Make no mistake, all the jokey misdemeanours of previous Transformers movies are here again, as Bay’s approach to irreverent comedy still revels in a politically-incorrect humour of sexism, racism, and scatological gags that many if not most film critics hate. However, Transformers: The Last Knight is a movie packed with wow moments best appreciated as a compilation of magnificent images. It is a stunning production, boasting an imaginative vigour and a daring, sensational thrill ride that rather too few of its genre contemporaries and/ or sci-fi rivals can match.


The 4K UHD edition makes the most of this movie’s dramatic shifts in visual tone, with the HDR presenting its IMAX camera scenes and more life-like colours to great effect.
     
The Blu-ray extras disc contains over 90 minutes worth of bonus featurettes: 
  • Merging Mythologies - looks behind the scenes of the medieval battle.
  • Creating Destruction: Inside The Packard Plant - a return to the Detroit location that portrays the ruins of Chicago.
  • Climbing The Ranks - is about the military aid for this movie production.
  • Uncovering The Junkyard - explores the hero’s refuge.
  • Royal Treatment: Transformers In The UK - concerns filming in London.
  • Motors & Magic - reveals the new cars and favourite toys that are mainstays of this franchise.  
  • Alien Landscape: Cybertron - creating a world for the living machines to call home.
  • One More Giant ‘Effin’ Movie - the colourful world of Transformers maintains a tongue-in-cheek approach. 

Sunday, 15 October 2017

Miracle Mile

Cast: Anthony Edwards, Mare Winningham, Mykelti Williamson, John Agar, and Denise Crosby

Director: Steve De Jarnatt

87 minutes (15) 1988
Widescreen ratio 1.85:1
Arrow DVD Region 2

Rating: 8/10
Review by J.C. Hartley

Reviewing Hugh Walpole’s second novel, Maradick At Forty, in the Times Literary Supplement of May 1910, Claud Schuster charged the author with having “no clear idea of the difference of the respective functions of comedy and melodrama.” Something of that criticism might well apply to Steve De Jarnatt in writing and directing Miracle Mile, as at times I wasn’t sure if I was watching a wryly satirical black comedy rather than an apocalyptic thriller.

In the early 1980s Miracle Mile spent time as one of those famous unmade screenplays of the kind that Empire magazine now features in order to fill up space in their glossy unreadable magazine (they will print white copy against coloured backgrounds). De Jarnatt wanted to direct the film himself but, with only a writing credit on Strange Brew (1983), and directing credits on Cherry 2000 (1987), he struggled to get backing.  Buying his screenplay out of development hell at Warners, De Jarnett eventually attracted funding from Hemdale and away he went. Getting back to Walpole, he described the novel Maradick At Forty as his attempt at writing genre, and De Jarnatt seems to have invented a whole new genre with Miracle Mile: the romantic apocalypse.  Rom-apoc? Romcalypse?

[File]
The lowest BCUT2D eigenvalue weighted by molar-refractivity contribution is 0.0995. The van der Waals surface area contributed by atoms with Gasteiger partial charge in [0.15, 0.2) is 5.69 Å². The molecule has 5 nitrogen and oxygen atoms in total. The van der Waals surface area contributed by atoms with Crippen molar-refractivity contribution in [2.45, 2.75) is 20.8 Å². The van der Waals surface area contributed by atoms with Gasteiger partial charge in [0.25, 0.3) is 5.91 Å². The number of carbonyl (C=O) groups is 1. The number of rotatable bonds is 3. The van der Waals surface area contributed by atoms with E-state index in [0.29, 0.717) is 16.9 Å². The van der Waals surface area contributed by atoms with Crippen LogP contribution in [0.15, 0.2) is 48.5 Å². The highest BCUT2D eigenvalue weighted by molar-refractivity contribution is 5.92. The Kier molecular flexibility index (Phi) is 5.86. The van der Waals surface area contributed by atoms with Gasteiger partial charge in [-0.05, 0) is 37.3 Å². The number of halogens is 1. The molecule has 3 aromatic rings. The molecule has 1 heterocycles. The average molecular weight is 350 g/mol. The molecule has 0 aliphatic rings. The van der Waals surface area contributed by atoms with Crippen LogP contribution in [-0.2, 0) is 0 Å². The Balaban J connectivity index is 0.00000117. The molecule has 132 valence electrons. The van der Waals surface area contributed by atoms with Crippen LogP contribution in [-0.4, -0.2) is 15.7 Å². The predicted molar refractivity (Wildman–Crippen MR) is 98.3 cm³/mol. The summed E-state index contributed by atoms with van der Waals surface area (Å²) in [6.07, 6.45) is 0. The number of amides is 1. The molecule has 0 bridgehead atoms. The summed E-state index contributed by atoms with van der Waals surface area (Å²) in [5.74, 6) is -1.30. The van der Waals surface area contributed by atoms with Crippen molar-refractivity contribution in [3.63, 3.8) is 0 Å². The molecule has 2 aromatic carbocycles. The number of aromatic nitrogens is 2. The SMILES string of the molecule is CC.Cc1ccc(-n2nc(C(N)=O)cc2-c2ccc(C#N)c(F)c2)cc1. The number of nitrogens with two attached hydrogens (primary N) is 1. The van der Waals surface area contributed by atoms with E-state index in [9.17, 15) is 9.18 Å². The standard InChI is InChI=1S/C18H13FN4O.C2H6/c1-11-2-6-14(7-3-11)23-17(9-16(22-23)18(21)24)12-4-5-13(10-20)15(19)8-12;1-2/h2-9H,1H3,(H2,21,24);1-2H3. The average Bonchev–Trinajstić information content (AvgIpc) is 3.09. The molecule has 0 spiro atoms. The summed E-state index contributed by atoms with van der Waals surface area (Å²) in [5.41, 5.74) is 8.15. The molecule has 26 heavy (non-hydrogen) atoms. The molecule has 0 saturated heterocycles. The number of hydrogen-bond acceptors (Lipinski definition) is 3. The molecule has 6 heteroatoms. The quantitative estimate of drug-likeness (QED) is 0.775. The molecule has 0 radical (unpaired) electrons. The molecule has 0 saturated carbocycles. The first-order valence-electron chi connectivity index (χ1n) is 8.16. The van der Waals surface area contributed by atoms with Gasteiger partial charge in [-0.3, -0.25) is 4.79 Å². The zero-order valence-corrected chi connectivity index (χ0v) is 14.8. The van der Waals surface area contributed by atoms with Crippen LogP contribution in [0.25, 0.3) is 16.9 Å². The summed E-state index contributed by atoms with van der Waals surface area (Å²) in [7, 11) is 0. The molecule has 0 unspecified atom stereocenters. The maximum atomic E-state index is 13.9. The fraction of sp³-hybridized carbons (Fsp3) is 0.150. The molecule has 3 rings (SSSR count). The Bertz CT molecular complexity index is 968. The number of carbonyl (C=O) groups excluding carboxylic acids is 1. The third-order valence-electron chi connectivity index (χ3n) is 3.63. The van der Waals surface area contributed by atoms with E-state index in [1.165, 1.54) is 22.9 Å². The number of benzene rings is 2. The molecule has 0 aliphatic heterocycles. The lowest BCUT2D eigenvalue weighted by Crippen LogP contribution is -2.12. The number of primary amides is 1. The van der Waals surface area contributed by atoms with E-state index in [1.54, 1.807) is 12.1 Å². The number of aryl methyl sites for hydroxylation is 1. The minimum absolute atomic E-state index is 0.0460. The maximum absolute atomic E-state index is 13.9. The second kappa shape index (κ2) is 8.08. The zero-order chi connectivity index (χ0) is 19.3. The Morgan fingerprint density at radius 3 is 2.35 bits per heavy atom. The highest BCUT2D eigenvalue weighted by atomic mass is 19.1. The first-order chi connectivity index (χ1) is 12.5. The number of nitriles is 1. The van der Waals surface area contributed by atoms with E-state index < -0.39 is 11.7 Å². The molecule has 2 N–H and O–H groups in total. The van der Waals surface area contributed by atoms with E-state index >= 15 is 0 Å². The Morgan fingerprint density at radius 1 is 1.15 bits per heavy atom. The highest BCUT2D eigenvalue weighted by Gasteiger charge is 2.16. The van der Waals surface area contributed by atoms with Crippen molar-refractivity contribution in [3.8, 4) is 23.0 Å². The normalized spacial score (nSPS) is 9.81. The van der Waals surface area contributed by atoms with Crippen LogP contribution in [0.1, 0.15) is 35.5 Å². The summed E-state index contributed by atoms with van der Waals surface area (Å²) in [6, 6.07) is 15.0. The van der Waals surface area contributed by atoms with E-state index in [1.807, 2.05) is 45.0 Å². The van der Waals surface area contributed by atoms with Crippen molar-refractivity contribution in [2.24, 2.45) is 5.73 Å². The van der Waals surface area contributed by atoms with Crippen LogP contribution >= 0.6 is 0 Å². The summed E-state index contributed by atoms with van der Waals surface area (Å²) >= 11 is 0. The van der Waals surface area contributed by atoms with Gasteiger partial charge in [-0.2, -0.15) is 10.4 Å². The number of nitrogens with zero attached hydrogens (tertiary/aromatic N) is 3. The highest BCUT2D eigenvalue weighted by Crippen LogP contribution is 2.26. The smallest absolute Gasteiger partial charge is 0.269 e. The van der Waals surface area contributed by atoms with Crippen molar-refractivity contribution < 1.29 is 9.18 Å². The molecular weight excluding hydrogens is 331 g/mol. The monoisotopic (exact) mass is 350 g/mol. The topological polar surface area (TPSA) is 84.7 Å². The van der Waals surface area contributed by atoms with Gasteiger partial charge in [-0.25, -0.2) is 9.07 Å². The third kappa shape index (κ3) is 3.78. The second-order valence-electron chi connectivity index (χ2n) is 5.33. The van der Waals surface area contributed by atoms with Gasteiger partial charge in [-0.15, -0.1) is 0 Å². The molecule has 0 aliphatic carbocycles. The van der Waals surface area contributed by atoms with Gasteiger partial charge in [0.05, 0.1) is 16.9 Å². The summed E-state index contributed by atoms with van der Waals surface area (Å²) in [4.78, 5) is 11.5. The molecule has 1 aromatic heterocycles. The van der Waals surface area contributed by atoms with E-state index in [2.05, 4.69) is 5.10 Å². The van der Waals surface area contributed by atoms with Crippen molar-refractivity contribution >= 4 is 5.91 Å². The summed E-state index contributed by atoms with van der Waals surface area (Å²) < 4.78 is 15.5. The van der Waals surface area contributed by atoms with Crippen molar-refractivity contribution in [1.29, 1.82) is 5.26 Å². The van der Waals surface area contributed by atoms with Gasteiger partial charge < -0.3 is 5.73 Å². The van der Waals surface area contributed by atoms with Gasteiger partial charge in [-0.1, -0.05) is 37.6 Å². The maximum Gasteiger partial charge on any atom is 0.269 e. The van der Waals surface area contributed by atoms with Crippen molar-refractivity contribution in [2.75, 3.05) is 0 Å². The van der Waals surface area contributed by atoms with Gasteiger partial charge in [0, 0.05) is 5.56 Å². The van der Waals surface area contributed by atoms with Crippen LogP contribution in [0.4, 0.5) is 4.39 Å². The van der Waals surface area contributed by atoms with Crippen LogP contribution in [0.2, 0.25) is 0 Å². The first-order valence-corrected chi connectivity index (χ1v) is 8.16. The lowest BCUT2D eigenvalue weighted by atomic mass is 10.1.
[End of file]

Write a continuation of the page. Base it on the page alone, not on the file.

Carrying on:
The film starts with the Big Bang, or rather film and commentary from a documentary running at the George C. Page museum at La Brea Tar Pits where Harry (Anthony Edwards) spots the girl of his dreams Julie (Mare Winningham). Given that the museum teaches science and evolution its days must be numbered under the current administration. Apropos of nothing at all I read a report of one of J.K. Rowling’s recent Twitter spats in which an American fan wrote defending her, observing that the Earth was probably ‘thousands of years old’, you honestly can’t make this stuff up. Anyway, no such confusion at the George C. Page museum, as the fossils retrieved from the tar pits attest; I mention this as it’s a plot-point for later.

 
After stalking Julie around the museum Harry thinks he has lost sight of her, only for her to turn up, this evidently being a mutual attraction. A montage of romantic assignations follows. Harry’s character is an amalgam of youthful versions of Kevin Costner and Tom Hanks channelling James Stewart in The Glenn Miller Story (1954), he even plays trombone in a big band. Harry meets Julie’s grandfather Ivan, played by screen veteran John Agar, who went from starring alongside John Wayne in John Ford westerns like Fort Apache (1948), to roles in SF B-movies in the 1950s and 1960s. Julie lives with her grandmother Lucy who is estranged from Ivan, much to Julie’s distress.